Pulling on the Leash

Got a new, young, furry love in your life? This is the place for you to ask all of your questions-big or small! Just remember that you are receiving advice from other dog owners and lovers... not professionals. If you have a major problem, always seek the advice of a vet or behaviorist! Most important is to remember to have fun with your new fur baby.


Perfect Timing- Pup
Barked: Thu Aug 8, '13 2:03am PST 
Piper's been pulling on the leash and I don't know how to get her to stop.

Since it's worked for me in the past with other dogs, I tried the Cesar Millan method of putting my foot out in front of her to stop her from going in front, but as soon as it's gone, woosh! She's back to pulling. She wasn't this bad, but now she pulls so much that she's been choking herself and I can hear her doing the "Hur, Huah, Hur" sound they make, the wheezing.

We've tried turning and walking the other way but she just pulls the way we turned, and if you turn again, she pulls again that way.

We've tried treats to get her to heal but she just ends up jumping at my pocket trying to get them so that was a bad idea laugh out loud

Anything you could suggest? We're thinking of a gentle leader, so if any of you have had experience with those, does it work? Is it safe to use on puppies?

Barked: Thu Aug 8, '13 11:27am PST 
Have you tried stopping and getting her to sit before you continue on? That way they know if they pull the walk stops until they settle down.

Instead of a gentle leader because it's a puppy I would suggest a harness but it has to be a harness that hook in the FRONT. That way if the dog pulls it forces him to turn.

p.s. Has to be the front because if the leash hooks to the back your just creating more surface area for them to pull.

Hope this helps. puppy

Edited by author Thu Aug 8, '13 11:28am PST


Perfect Timing- Pup
Barked: Sat Aug 10, '13 11:29pm PST 
Yea, we tried that, too. As soon as you start walking again, she pulls :c

I'll look into getting one that hooks from the front c: I'll see what I can find.

Member Since
Barked: Sun Aug 11, '13 3:46pm PST 
From your post it is unclear what breed the dog is, what gender and how old?
You also don't specify when and how she's pulling. Is it on daily walks, when she sees another dog, or when following on a scent?
I think you need to get to the root of the problem. Different dogs and breeds will do that for different reasons.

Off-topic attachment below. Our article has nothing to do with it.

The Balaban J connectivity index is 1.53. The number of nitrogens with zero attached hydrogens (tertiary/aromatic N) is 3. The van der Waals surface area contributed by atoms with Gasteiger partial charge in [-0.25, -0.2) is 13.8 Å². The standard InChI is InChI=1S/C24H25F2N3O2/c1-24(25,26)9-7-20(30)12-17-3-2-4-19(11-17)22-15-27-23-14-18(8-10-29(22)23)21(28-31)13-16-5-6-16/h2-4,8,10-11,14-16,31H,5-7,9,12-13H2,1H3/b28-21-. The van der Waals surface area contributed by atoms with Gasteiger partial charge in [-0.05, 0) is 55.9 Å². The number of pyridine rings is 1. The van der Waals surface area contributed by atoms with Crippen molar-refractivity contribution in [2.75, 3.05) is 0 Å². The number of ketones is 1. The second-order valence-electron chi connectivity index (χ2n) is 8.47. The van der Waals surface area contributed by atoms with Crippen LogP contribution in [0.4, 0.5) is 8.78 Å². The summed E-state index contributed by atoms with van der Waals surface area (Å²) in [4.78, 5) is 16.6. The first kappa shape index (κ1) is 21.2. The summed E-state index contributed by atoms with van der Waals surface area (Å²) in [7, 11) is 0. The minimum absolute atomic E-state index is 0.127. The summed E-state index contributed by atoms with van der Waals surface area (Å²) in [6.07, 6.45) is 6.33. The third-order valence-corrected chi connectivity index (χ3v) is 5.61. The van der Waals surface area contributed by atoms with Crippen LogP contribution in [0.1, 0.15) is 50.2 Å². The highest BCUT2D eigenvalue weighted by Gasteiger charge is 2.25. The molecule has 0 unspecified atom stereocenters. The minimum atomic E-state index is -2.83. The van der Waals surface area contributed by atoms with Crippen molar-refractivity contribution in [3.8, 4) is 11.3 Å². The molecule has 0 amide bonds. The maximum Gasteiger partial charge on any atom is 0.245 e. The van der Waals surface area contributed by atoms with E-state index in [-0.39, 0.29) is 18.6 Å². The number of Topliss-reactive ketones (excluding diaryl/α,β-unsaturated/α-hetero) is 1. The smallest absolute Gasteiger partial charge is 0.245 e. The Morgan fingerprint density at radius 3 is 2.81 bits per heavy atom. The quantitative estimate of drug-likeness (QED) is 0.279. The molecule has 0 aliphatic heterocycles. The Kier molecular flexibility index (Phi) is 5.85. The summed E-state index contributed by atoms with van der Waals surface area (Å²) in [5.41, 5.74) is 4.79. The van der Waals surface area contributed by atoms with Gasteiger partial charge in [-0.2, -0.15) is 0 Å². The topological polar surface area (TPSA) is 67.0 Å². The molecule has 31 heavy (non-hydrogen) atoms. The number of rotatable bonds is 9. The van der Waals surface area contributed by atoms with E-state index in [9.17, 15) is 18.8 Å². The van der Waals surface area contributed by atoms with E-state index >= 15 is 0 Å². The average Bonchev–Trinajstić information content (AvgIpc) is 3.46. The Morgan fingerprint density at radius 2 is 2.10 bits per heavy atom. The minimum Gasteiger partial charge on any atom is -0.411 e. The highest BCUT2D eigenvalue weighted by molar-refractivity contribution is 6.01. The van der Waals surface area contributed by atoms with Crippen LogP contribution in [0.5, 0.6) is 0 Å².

Is she trained? Anyway, I would start working at home. Put the leash on her and start training in your living room, or any confined space. Work with treats or anything she values. Sit, down, stay. Next, move to a yard or a more open space, (yet still a closed environment).
When walking her, do not struggle with her and do not apply excessive force beyond an appropriate level. If you know of any safe place, I would let go and see what she is going for. It will teach you a lot about her motivation.

Where did I bury- that bone- again...
Barked: Sun Aug 11, '13 6:57pm PST 
I second the suggestion for a front attaching harness. It works wonders for Benny, if he doesn't wear it in public he pulls and chokes himself, its just silly. Put on the harness and he walks pretty well and if he does pull it corrects him and he's back to the way he should be. I think its ideal for training because you can reward all the good behaviour on the harness and eventually graduate to just a leash.

Remember its hard for pups to control their urge to experience EVERYTHING so I put my guy in a harness to set him up for success way to go

Lenny -The- Wrecking Ball
Barked: Mon Aug 12, '13 5:53am PST 
When I got Lenny as a puppy, he had zero leash etiquette. I used the method where every time the leash got tense I stopped. I then waited for him to release the slack himself by coming closer to me. The first couple of times I had to call him back to me, but after that I made him figure it out on his own. Eventually the light bulb went on, "OH! I get to go there when there's no tension". Now he walks pretty well on a loose leash and is pretty good about tuning in when I need him to. I don't have high standards though, he can be a bit in front of me or to the left or right or even a little behind if he wants. Just as long as he's not pulling and responding if I need his attention, then it's all good. My other boy got the same method, but we adopted him at the age of about 4 and he had some leash skills already. A harness for a young puppy is a great idea, it will also prevent any resistant or wiggly puppies from backing out of a collar (Lenny did it to me once... it was so scary! Thankfully at the time he just sat down and didn't know what to do lol)

I do not want to spark a whole debate, but after reading your Cesar Millan statement I just wanted to point out that even though some of things he does are good (like encouraging rules and boundaries in the home, and lots of exercise, and to remain calm if you have an unstable dog, and the importance of our body language and reading our dogs) that the dominance theory has been basically debunked and most of here on dogster don't believe our dogs do the things they do to try and dominate us... it's usually just a dog who doesn't know better. smile